How long has you finish it?.
In total, about one and a half, with several stoppages during development. I thought it never would end. He was becoming a nightmare, but seeing people’s reaction to the first “teasers” which was published on the Internet, gave me encouragement to continue.
I totally want to live in the Fuji House.
I’ve been thinking through tomorrow’s announced press conference, at which it is widely reported that Sen. Larry Craig (R-ID) will announce his resignation from the Senate.
I hope that’s all he does. As I think through the various scenarios, though, I have this paranoid sense that, faced with the loss of everything he’s defined himself by, faced with the prospect of public recognition, of his own personal recognition, that he is not only a liar, but far worse, an abomination of the sort he was taught to despise from an early age, he might decide that his only way out is to kill himself.
Which is an inherently ludicrous idea on the face of it. Like the heckler who called out disdainfully at the end of his September 28 press conference, “what if you are gay? Come out of the closet.” It’s just not that big a deal, once one accepts the simple fact that his being attracted to other men is neither a disease nor a moral failing. It’s just how he is, like being left-handed.
I wouldn’t even be thinking about the possibility of a televised suicide, probably, if it weren’t for the example of Bud Dwyer. But there’s something about the zeal with which Craig has been asserting his non-gay-ness that makes me wonder how he will handle the announcement tomorrow. There’s something tense and fractured and brittle about him; he’s lived his whole life in this cage of his own construction, refusing to face the truth. How will he deal with reality? Will he be able to?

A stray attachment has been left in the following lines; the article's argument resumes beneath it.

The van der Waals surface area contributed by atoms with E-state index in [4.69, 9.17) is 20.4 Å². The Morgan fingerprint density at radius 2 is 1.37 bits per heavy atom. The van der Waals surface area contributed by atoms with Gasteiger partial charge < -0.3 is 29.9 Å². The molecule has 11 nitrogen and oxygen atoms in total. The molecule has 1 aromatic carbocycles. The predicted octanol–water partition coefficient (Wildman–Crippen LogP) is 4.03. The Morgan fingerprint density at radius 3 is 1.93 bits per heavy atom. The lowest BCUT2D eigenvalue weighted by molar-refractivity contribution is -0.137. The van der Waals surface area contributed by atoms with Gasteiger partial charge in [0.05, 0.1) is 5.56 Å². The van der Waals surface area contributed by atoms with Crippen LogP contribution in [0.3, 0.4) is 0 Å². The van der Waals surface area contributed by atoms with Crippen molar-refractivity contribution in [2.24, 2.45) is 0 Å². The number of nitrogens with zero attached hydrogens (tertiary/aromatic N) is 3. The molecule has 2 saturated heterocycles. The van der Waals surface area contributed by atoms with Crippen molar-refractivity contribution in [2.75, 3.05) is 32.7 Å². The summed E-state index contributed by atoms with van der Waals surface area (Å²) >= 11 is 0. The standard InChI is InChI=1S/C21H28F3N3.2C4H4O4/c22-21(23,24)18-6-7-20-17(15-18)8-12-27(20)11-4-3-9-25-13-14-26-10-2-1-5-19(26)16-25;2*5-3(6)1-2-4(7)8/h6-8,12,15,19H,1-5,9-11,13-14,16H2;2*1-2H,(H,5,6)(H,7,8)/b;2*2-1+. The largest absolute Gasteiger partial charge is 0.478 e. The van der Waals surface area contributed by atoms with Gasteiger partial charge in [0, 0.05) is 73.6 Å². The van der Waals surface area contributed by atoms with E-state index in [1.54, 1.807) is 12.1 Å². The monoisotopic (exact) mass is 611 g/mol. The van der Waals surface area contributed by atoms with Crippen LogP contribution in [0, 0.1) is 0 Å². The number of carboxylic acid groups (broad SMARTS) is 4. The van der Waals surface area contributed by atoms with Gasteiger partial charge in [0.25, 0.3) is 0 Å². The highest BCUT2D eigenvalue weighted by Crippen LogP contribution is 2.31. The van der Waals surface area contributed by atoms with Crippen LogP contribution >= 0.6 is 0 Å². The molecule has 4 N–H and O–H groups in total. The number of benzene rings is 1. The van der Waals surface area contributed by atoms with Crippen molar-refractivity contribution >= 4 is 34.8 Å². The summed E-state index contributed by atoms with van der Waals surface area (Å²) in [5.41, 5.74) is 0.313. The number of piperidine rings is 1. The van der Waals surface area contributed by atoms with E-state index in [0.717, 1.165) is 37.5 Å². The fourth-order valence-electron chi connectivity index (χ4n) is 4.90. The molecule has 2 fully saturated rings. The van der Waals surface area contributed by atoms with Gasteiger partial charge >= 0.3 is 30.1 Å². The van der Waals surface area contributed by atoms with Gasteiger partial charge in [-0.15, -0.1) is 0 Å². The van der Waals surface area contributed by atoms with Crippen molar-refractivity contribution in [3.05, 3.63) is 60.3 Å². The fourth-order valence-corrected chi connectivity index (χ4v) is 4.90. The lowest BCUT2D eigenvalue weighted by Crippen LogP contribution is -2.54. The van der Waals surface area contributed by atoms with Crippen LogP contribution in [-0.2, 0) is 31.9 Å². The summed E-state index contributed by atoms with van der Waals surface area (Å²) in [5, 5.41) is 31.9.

If I had to put money on it, I guess I think he’ll just continue the way he has. He’ll assert that he’s not gay, and did nothing wrong, other than the lapse of judgment that led him to plead guilty to the bathroom-incident misdemeanor. More in sorrow than in anger, for the good of the party and the people of Idaho, Nixon-like, he’ll step down. And then he’ll just continue in the closet.
But there’s that self-loathing, that mental illness, that underlies the choice to stay in the closet, and it just makes me nervous. And then there’s the Idaho factor, and his military service.
Sigh. Maybe this sense of dread I’m feeling is Stanley Kubrick’s (and Matthew Modine’s, and Vincent D’Onofrio’s) fault.
Later update: Whew. Resignation announced, still alive, still in the closet.
I’m a sucker for stories about doctored photos, but this one actually has a happy ending.
The folks over at “The Leaky Cauldron” (AHPNATT … All Harry Potter News, All The Time) posted an irate (but very well done) editorial recently on an Ad the IMAX website had been running for Harry potter that was very clearly a Photoshop modified version of a stock poster for the 5th Harry Potter movie. Now this shouldn’t really be a surprise — I’m sure even the poster was Photoshoped to add “mood” to the original source photos; but what was changed for the IMAX ad was to make the boobs of a 15 year female character bigger. This got the attention of some mainstream press, and Warner Brothers forced IMAX to pull the Ad, since it was not approved by them.